always go smoothly. Slight winds led to several crashes
onto trees and roofs, and on one occasion a BB
gun (courtesy of Campus Safety and
Security) and crane (courtesy of Facilities
needed to bring down balloons caught in trees. The aerial
pictures were stitched together and edited
using Adobe Photoshop, a process that allowed the students
to create a bird's-eye view of the newly
completed Decker Quadrangle.
The majority of the data and models created for the
Google Earth competition will be used in
the Virtual JHU project.
Due to the immense scope of the undertaking, the
Virtual JHU team broke into groups and
additional students were brought in. The lion's share of
the work was conducted this summer.
Joanna Perey, a senior
Seminars major, joined the project in its infancy to
add her graphic design expertise. She has since become a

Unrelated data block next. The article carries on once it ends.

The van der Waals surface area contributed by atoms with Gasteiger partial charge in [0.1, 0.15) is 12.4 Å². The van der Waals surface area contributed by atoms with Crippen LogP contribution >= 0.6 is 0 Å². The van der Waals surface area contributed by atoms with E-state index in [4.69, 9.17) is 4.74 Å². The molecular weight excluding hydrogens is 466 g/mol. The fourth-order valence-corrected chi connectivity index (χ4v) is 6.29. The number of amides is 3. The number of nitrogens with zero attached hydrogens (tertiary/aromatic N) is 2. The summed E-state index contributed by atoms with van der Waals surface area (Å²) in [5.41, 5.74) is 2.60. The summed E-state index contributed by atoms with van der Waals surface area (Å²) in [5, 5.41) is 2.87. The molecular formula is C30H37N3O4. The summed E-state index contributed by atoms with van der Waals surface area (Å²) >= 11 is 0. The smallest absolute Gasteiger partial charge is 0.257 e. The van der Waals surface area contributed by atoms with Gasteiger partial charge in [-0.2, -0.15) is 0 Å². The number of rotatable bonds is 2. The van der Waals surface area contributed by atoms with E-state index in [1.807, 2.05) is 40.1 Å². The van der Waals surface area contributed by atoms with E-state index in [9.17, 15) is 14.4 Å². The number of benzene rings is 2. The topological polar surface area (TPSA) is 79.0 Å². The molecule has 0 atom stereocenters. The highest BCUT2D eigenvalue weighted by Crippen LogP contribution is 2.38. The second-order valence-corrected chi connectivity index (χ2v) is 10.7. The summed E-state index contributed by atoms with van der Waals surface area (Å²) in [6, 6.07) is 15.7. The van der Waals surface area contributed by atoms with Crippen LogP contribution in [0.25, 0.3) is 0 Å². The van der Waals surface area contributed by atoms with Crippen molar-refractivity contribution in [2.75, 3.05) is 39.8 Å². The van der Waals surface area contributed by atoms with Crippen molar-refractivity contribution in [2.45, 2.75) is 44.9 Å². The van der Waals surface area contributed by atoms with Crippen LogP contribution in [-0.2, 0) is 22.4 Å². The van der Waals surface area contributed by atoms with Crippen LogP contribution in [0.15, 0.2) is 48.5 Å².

technical adviser, helping to train other students to
input data and work with the modeling program.
Perey said the experience has been both fun and
"It's been great, and a lot of work," she said. "It's
been a real team effort. It's not just
computer science majors; we've been able to bring in a lot
of people from different departments who
add their own abilities and creativity."
The first version of Virtual JHU will feature a 3-D
walkthrough of the Homewood campus with
detailed and textured models of the buildings. Over time,
Virtual JHU will be populated with
information from individual schools, departments and
offices. Ultimately, the team plans to add
information boxes to every office, classroom and lab,